Applicants, how compliant are your staging areas? Follow these recommendations to avoid de-obligation of funds.
De-obligation of funds can occur for several reasons. It can be easy to overlook compliance measures—such as those necessary to establish a staging area—in the days, weeks, and months following a disaster. That critical reaction period can be chaotic, and local emergency agencies are often more focused on the health and safety of their communities than compliance and documentation.
Yet, in the haste to demonstrate progress toward recovery, it’s vital to remember regulation compliance—such as FEMA’s National Environmental Policy Act (NEPA) review process—or else inadvertently risk de-obligation or loss of funds.
Staging areas refer to the location where materials and resources are kept until construction on a project can begin. It’s not uncommon for funding recipients to promote staging areas to publicly indicate work is about to begin. Because of the urgency to demonstrate progress, staging areas are often funded from recipient reserves while they wait for FEMA reimbursement. That puts recipients at financial risk, especially as staging area regulation and guidance lacks clarity.
Many FEMA RECs (Record of Environmental Consideration) resolve that staging areas can be defined at closeout. Applicants can run into trouble when they impact areas outside the project’s scope—including the selection of staging areas for fieldwork. For that reason, it’s critical to have FEMA review staging area locations prior to doing any work to ensure minimal impact on NEPA regulations—even if your grant documents do not specifically require that action. It’s also important to always document the location and justification of selected staging areas.
Our experts helped write the federal guidelines for disaster recovery compliance and we assist federal, state, and local officials in complex recovery projects and grants management. Here we share our recommendations for selecting a staging area in compliance with FEMA’s Public Assistance process. While compliance with staging areas is a specific example, it is a common issue and some of the recommendations for addressing it can be applied to similar scenarios that may also lead to de-obligation.
Considerations when selecting a staging area
While not all-inclusive, these recommendations can help you select compliant staging areas early in the process.
1. Whenever possible, think of staging areas EARLY in project development and include the area in the scope of work. That will provide visibility to FEMA, and they can include EHP-related concerns during the evaluation of the project.
2. Talk to the community to help identify previously disturbed areas and undefined archaeological sites, both of which can halt an undertaking if discovered.
3. Make sure all participants are aware of possible impacts when choosing a staging area. That includes the contractor and the workers, especially the machinery operators. A wrong decision by a worker can threaten the outcome of the project.
4. Do not use fill to level or otherwise create a staging area. Use of fill requires further evaluation by FEMA and may alter the composition of wetlands, stormwater drainage, and cultural resources. For the same reasons, avoid soil movement.
5. Whenever possible, choose an area that has been previously asphalted or impacted. It can be the same road, adjacent parking lots, or abandoned paved areas, among others. Use previously filled areas when available. That may require coordination with other parties.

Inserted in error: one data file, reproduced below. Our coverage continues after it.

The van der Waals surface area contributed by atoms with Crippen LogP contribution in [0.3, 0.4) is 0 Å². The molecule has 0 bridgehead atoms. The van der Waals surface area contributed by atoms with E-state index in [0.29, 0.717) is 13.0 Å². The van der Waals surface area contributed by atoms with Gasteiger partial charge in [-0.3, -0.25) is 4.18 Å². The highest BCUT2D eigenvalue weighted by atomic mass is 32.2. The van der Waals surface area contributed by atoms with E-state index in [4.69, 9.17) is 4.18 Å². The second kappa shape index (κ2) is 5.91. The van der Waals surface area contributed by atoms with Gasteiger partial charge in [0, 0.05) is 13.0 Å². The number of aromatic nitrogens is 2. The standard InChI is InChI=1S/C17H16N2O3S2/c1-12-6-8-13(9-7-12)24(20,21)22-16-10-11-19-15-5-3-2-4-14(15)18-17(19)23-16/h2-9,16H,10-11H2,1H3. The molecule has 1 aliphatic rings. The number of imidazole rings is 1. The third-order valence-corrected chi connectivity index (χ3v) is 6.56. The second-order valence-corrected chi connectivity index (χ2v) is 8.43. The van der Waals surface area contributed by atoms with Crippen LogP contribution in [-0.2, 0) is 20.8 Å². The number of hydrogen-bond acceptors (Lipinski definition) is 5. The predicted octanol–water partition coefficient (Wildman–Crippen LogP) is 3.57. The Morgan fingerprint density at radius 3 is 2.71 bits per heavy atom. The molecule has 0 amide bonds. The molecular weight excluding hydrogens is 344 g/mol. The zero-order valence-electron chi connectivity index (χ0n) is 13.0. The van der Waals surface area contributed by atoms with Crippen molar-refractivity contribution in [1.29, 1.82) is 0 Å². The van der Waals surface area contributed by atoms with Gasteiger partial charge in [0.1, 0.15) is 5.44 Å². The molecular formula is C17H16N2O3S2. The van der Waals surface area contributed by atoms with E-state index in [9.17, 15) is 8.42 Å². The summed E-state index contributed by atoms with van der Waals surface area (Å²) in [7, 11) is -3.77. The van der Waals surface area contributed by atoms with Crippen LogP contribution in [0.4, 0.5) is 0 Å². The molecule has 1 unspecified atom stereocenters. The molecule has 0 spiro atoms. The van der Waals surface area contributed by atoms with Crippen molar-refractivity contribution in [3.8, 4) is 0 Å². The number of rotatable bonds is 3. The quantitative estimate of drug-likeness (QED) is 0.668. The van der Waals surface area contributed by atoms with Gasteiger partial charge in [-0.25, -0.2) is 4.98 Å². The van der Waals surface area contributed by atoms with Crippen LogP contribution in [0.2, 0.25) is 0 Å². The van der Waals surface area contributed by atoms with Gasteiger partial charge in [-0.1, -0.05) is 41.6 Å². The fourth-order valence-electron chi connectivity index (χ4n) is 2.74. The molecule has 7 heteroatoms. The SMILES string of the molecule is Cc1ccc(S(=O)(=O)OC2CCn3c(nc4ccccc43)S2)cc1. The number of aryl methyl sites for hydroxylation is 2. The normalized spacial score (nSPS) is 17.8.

6. Choose an area that will not require tree or significant vegetation removal. If the area has vegetation, inspect the area prior to its removal to avoid harm to species.
7. If vegetation removal is required, ensure that the vegetation does not include any species of concern. To determine this, you may need a biologist who can identify both flora and fauna species and provide information on how to deal with them.
8. Make sure the conditions of the staging area are documented prior, during, and after use. Take pictures with mobile devices and remember to upload photos to a secure place.
9. Be aware of stormwater flow when selecting the area. That will reduce the possibility of discharging contaminants in the stormwater runoff. Also, if a low-lying area is used, the materials and equipment may become damaged or unusable during storm events, which can happen at any moment.
10. Provide cover for the materials, which can add contaminants to the stormwater or can erode. That can be achieved by properly placing tarps and/or elevating equipment or materials from the ground.
11. Machinery should be kept in good working condition; this will reduce leaks into runoff.
12. Inspect the area frequently. Document and take pictures during these inspections.
13. Implement good housekeeping practices to ensure contaminants are not carried out in stormwater. That practice must include means to contain and avoid spill into the environment.
The compliance imperative
It is extremely important to identify staging areas that are compliant with federal and state EHP laws to avoid or minimize the risk of fund de-obligation. FEMA’s Public Assistance Appeals Database shows a prerogative to de-obligate or reduce funds because the applicant did not have sufficient or adequate information, did not inform FEMA of work beyond the approved scope, or did not follow compliance requirements.
In any project, there is always a risk of having an adverse effect on the environment, endangered species, or archaeological sites. Within the context of federal funding, that can have huge implications for the recovery of government installations, critical facilities, and a return to normalcy, if these are the only funds available. Following the practical recommendations above will help you develop the project in a more compliant way, thus reducing the risk of de-obligation after reconstruction has been engaged.